The term homeostasis is derived from two Greek words:
Homeostasis is defined as the maintenance of constant internal environment
It is an organism’s internal environment that needs to stay the same in order to continue metabolic reactions at the same rate.
Importance of Homeostasis
- Helps your cells work at optimum rate
- Ensures that enzymes work most efficiently
- Ensures that the cells aren’t damaged by absorbing or losing too much water by osmosis
- Ensures that there is enough fuel in reserve for respiration
Controlling body temperature
- Warm blooded animals (Mammals and Birds) keep their body temperature constant, despite of the fluctuations in environmental conditions.
- They are Homoeothermic or endothermic.
- Endothermic means that the animals get their heat energy within themselves.
- On the other hand, a poikilotherm is an organism whose internal temperature varies rapidly.
Poikilothermic animals include:
- Large number of invertebrates
- Epidermis is on the outside. This has a layer which is always forming new cells through cell division.
- The new cells gradually move towards the surface, become flat, and develop keratin.
- The outermost layer of epidermis is made up of flat dead cells, which are continuously worn away by friction and are called the cornified layer.
- Epidermis also contains a pigment called melanin, which gives a black colour to the skin and absorbs harmful UV radiation
- The epidermis folds inwards, forming a hair follicle, surrounded by sebaceous glands which secrete an oily liquid called sebum.
- Sebum keeps the skin soft and supple.
- The dermis contains sweat glands.
- Sweat travels through the sweat duct and evaporates to regulate the internal body temperature.
- Blood vessels and nerve endings make us aware of pain, pleasure and temperature.
- A layer of fat known as the adipose tissue acts as insulation.
When body temperature drops below 37oC
- Muscles work- heat is generated and distributed all over the body by quick action of muscles
- Metabolism may increase
- Hair stands up and in human erector muscles leads to Goosebumps.
- In hairy animals, thick layer of hair acts as an insulator
When body temperature shoots above 37oC
- Hair lies flat
- erector muscles relax
- Sweat gland secretes sweat (so that sweat evaporates and cools the body down)
- If the body temperature rises:
- The arteriole supplying sweat gland dilates, bringing more blood, so the gland can make more sweat.
- Arterioles supplying the capillaries dilate, bringing more blood to the capillaries.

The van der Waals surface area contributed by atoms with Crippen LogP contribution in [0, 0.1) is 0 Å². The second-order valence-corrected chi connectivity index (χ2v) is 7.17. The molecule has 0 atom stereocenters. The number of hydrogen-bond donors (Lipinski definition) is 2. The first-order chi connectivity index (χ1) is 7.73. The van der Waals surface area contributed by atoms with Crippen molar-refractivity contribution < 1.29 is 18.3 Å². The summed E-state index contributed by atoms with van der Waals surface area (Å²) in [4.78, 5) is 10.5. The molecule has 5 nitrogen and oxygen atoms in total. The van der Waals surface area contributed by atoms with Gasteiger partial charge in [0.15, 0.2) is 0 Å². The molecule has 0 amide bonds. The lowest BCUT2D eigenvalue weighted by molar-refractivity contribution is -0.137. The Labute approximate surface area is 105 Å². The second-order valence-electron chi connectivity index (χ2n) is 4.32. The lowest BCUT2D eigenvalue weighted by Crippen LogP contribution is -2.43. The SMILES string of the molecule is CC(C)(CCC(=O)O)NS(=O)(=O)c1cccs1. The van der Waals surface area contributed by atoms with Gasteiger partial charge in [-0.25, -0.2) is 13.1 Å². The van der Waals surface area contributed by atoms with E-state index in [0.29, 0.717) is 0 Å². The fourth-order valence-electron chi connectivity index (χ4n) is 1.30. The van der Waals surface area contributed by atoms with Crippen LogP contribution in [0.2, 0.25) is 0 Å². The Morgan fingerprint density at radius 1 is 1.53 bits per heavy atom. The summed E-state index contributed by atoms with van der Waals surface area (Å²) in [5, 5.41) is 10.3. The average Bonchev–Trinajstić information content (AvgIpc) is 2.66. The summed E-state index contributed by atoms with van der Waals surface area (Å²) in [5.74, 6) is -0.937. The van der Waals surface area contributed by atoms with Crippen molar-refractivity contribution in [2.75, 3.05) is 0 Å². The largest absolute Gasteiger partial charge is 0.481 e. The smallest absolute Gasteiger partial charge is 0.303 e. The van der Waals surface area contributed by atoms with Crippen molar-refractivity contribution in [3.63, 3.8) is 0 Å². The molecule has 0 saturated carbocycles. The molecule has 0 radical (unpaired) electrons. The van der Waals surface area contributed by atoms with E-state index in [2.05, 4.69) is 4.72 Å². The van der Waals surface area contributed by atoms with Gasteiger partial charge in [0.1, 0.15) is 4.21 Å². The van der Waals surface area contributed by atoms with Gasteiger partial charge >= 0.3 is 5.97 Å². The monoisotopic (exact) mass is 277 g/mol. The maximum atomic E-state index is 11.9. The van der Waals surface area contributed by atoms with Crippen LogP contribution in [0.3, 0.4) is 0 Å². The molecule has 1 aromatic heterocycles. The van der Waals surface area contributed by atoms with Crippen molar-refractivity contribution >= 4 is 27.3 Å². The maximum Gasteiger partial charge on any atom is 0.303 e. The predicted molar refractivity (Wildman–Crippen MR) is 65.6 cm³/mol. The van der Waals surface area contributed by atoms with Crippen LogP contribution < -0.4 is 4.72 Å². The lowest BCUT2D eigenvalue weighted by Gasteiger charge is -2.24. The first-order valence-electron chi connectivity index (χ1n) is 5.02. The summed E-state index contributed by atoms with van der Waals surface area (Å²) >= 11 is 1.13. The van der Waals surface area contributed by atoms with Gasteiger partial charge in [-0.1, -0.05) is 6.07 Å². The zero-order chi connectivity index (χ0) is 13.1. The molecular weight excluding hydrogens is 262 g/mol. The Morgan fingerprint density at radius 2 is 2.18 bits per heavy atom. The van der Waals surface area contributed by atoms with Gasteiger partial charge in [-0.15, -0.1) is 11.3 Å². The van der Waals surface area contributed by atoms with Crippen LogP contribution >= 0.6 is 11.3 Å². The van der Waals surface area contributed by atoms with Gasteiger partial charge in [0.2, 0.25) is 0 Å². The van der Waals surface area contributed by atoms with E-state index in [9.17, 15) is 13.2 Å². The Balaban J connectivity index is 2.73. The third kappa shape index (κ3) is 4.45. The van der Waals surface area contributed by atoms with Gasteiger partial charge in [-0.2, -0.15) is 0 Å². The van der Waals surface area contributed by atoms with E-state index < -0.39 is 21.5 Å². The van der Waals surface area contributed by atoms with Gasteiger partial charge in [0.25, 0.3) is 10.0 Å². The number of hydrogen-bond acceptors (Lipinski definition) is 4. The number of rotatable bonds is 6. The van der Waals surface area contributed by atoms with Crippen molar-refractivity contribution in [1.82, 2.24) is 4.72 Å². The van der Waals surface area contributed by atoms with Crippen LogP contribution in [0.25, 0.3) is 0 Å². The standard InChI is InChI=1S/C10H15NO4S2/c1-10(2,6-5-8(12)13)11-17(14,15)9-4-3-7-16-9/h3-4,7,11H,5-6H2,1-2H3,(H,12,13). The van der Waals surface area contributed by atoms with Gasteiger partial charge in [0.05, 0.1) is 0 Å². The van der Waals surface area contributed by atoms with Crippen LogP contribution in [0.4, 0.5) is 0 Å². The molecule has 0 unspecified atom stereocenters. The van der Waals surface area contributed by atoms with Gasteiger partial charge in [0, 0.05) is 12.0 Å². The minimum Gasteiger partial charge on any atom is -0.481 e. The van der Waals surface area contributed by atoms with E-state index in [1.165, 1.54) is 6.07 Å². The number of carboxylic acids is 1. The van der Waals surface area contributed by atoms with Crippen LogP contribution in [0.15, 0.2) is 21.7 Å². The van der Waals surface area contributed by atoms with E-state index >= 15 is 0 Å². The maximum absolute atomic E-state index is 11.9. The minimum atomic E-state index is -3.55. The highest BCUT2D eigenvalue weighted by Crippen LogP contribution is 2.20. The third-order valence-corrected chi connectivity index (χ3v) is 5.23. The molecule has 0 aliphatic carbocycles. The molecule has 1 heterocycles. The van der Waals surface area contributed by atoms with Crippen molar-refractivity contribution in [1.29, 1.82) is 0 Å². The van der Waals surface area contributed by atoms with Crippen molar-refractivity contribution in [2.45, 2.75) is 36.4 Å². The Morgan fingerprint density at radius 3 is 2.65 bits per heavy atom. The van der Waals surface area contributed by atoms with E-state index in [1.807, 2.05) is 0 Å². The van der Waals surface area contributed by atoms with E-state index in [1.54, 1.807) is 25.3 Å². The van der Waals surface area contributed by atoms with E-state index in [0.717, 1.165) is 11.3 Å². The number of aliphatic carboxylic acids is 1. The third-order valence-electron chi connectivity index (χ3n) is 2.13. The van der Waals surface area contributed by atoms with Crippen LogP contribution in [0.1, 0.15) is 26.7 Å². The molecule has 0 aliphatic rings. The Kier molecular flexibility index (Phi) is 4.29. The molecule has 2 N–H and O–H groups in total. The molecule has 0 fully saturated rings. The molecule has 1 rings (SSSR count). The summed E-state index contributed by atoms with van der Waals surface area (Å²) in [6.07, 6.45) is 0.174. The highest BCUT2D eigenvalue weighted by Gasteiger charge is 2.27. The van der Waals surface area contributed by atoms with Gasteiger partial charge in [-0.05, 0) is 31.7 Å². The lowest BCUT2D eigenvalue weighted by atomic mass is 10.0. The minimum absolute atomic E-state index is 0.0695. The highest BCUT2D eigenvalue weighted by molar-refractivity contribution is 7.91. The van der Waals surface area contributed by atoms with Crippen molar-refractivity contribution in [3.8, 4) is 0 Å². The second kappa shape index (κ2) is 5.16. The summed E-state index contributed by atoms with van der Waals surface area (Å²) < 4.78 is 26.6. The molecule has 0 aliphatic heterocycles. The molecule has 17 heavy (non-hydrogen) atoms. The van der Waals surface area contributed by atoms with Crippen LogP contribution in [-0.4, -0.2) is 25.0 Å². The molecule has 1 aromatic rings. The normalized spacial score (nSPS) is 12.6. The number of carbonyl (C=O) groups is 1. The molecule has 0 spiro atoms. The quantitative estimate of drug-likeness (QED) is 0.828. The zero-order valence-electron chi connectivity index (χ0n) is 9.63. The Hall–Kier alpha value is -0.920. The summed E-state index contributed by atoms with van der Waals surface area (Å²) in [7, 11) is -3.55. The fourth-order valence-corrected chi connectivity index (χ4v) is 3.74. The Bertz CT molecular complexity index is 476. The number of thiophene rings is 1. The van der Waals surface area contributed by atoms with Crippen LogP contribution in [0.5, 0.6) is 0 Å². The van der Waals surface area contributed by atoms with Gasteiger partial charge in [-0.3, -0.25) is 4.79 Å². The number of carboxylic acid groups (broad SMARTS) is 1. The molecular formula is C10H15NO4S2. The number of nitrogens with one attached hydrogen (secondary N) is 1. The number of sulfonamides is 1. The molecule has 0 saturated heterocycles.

- More blood is brought to the surface capillaries where, it can lose heat.
- If the body temperature falls:
- Arterioles and capillaries in the skin constrict, so not much blood flows through them
A mechanism used in homeostasis, in which a change in a parameter brings about actions that push it back towards normal.
For example, when the body temperature rises, information about the temperature change is sent to the hypothalamus which in turn sends signals to the effectors to decrease this change.
It is termed ‘feedback’ as the information about the effects of cooling the body are fed ‘back’ to it and ‘negative’ as it is compelled to ‘stop’ doing these changes in order to stop overcooling.
Control of blood glucose concentration
- Cells need a steady supply of glucose to allow them to respire. Without this they cannot release energy.
- Too much glucose in the blood is not good either, as it can cause water to move out of the cell and into the blood by osmosis.
- The control of blood glucose concentration is carried out by the pancreas and liver.
- Islets of Langerhans (Pancreatic cells) make two hormones called insulin and glucagon.
- These hormones help the liver to control the amount of glucose in the blood.
- Insulin has the effect of lowering blood sugar
- Glucagon has the effect of increasing the blood sugar
- Food with lot of glucose increases the concentration in the blood; insulin is released into the blood.
- When insulin reaches the liver, it causes the liver to absorb glucose from the blood.
- Some is used for respiration and some is stored as glycogen
- If the blood sugar concentration falls too low, the pancreas secrete glucagon
- Liver cells break down glycogen to glucose and release it into the
When the blood glucose concentration of the body fails to function, the person with such a condition is said to have diabetes.
Type 1 diabetes is a condition caused when the WBCs destroy our own pancreatic cells that produce insulin.
This condition leads to a state where the blood glucose concentration does not fall.
If the person has had a high glucose diet, he may suffer from hyperglycaemia.
The symptoms of hyperglycaemia:
- The person feels unwell
- The person has a dry mouth
- Blurred Vision
- The person feels very thirsty
- Heart rate increases
- Breathing rate increases
If the person has a low glucose diet, the blood glucose concentration falls. As not much glycogen has been built up in the liver due to the absence of insulin, the person suffers from hypoglycaemia.
The cells do not have enough glucose to release through respiration in this condition.
The symptoms of hypoglycaemia:
- The person feels very tired
- The person shows confusion
- The person shows irrational behaviour
- The person becomes unconscious
Checking Blood Glucose concentration:
Blood glucose concentration can be monitored using:
- A simple sensor: which needs to be dipped in the person’s blood
- A urine dipstick: Urine must not contain any glucose in a normal person’s urine. But in a diabetic’s urine, the kidneys fail to absorb all the glucose and thus glucose is present in it.
Treating Type 1 diabetes
People with type 1 diabetes often need to inject insulin in order to control their blood sugar concentration
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